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PLoS Genetics Issue Image | Vol. 14(7) July 2018

PLoS Genetics Issue Image | Vol. 14(7) July 2018

PLOS
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Fruit flies trigger oocyte apoptosis after exposure to predatory wasp.

A light microscope image of dissected Drosophila ovary where DNA (white) reveals perfectly round nurse and follicle cell nuclei of intact egg chambers in addition to bright-staining, condensed fragmented DNA from apoptotic nurse cells expressing activated caspases (red). The outline of egg surfaces is labelled by wheatgerm agglutinin (green). Predatory wasps inject their eggs into Drosophila larvae, but adult female flies can see the predator, or simply be informed by other flies exposed to wasps, and flies deprive this predator of larvae by triggering death of its own oocytes and halting egg production. See Kacsoh et al.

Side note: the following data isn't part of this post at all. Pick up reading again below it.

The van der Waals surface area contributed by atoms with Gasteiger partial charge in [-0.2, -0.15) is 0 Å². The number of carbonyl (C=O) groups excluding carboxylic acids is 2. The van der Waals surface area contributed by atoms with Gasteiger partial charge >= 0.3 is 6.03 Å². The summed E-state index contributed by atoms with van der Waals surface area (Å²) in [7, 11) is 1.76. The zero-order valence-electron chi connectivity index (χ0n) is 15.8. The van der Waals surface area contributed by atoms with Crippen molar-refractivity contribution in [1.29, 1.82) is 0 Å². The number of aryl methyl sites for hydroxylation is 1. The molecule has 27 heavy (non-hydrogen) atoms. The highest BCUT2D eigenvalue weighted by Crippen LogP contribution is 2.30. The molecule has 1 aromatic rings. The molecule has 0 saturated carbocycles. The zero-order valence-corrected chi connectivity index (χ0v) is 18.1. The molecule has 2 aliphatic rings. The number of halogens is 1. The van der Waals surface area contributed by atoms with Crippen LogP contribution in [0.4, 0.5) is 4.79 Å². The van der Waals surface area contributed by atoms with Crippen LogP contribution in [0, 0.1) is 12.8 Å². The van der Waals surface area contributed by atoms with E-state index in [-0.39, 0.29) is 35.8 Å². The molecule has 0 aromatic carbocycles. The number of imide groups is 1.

Download July's cover page.

Image Credit: Balint Z. Kacsoh, Geisel School of Medicine at Dartmouth

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Fruit flies trigger oocyte apoptosis after exposure to predatory wasp.

A light microscope image of dissected Drosophila ovary where DNA (white) reveals perfectly round nurse and follicle cell nuclei of intact egg chambers in addition to bright-staining, condensed fragmented DNA from apoptotic nurse cells expressing activated caspases (red). The outline of egg surfaces is labelled by wheatgerm agglutinin (green). Predatory wasps inject their eggs into Drosophila larvae, but adult female flies can see the predator, or simply be informed by other flies exposed to wasps, and flies deprive this predator of larvae by triggering death of its own oocytes and halting egg production. See Kacsoh et al.

Download July's cover page.

Image Credit: Balint Z. Kacsoh, Geisel School of Medicine at Dartmouth

https://doi.org/10.1371/image.pgen.v14.i07.g001